Date of Award


Document Type


Degree Name

Master of Arts (MA)


College of Humanities and Social Sciences


Political Science and Law

Thesis Sponsor/Dissertation Chair/Project Chair

Ian J. Drake

Committee Member

Leslie E. Wilson

Committee Member

Jack Baldwin-LeClair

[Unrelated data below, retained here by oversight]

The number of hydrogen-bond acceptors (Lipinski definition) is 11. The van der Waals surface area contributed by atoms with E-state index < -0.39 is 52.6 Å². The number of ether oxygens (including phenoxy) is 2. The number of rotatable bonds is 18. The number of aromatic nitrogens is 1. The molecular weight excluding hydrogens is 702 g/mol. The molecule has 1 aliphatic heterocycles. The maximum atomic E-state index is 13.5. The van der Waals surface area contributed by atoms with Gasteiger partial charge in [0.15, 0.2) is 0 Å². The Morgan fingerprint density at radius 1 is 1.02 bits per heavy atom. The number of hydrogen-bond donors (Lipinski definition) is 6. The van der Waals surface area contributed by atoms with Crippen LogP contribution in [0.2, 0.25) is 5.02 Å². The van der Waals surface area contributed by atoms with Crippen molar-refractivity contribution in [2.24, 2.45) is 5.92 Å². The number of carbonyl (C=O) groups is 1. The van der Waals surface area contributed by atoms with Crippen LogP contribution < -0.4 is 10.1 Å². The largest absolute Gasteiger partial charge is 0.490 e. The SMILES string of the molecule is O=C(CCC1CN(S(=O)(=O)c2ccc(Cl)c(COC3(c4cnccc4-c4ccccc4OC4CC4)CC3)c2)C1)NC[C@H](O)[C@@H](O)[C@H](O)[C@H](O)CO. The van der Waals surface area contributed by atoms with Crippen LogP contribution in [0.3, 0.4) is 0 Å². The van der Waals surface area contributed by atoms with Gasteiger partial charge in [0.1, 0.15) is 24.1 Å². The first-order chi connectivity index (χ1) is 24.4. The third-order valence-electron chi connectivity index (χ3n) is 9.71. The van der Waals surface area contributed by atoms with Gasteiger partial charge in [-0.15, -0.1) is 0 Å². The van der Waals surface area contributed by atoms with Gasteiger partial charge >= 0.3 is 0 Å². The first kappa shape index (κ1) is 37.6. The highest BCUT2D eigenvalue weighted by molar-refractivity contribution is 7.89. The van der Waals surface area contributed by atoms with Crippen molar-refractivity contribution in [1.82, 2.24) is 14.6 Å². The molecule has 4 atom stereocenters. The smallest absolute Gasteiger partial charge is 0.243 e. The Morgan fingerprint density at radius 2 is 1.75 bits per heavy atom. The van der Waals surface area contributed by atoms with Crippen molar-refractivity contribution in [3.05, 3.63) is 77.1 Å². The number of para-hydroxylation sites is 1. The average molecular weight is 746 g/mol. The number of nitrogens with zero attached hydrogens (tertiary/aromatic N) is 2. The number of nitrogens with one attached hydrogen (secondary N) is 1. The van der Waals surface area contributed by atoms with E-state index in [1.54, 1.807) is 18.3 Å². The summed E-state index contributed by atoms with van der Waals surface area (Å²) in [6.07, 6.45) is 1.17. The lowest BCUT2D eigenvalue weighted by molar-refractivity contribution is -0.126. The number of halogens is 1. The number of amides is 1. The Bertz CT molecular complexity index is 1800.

Did the “except for punishment for a crime” (exception punishment) clause of the first section of the Thirteenth Amendment provide a platform for states to revise, and create if necessary, laws to target blacks and imprison them, thus denying them their rights and create a labor force through the agency of mass incarceration? This author begins with the assumption that it did. The purpose of this thesis study is to explore this question and find if the author’s assumption is correct - whether the exception punishment clause permitted slavery and involuntary servitude to exist as a labor system despite the intent of the Thirteenth Amendment. This thesis begins with the exploration of the Thirteenth Amendment and its relationship to systems of involuntary servitude from 1890-1920, which serves as the period covered for the duration of the study. The main intent of this study is to review the construction and meaning of the exception punishment clause of the Thirteenth Amendment; explore vagrancy laws; define peonage as well as identify the conditions and the mechanics of its perpetuation; and address as well as discuss the role of the state and state actors in peonage enforcement or the lack thereof. Mississippi operates as the unit of analysis for exploring the state statutes regarding vagrancy. Alabama is the focus of the exploration of state and state actors activity in peonage. Numerous cases are discussed to interpret the roles of state and federal governments. Most of the cases are federal in nature (two of the cases are statelevel). The study ends with the author’s finding and determination of his assumption.

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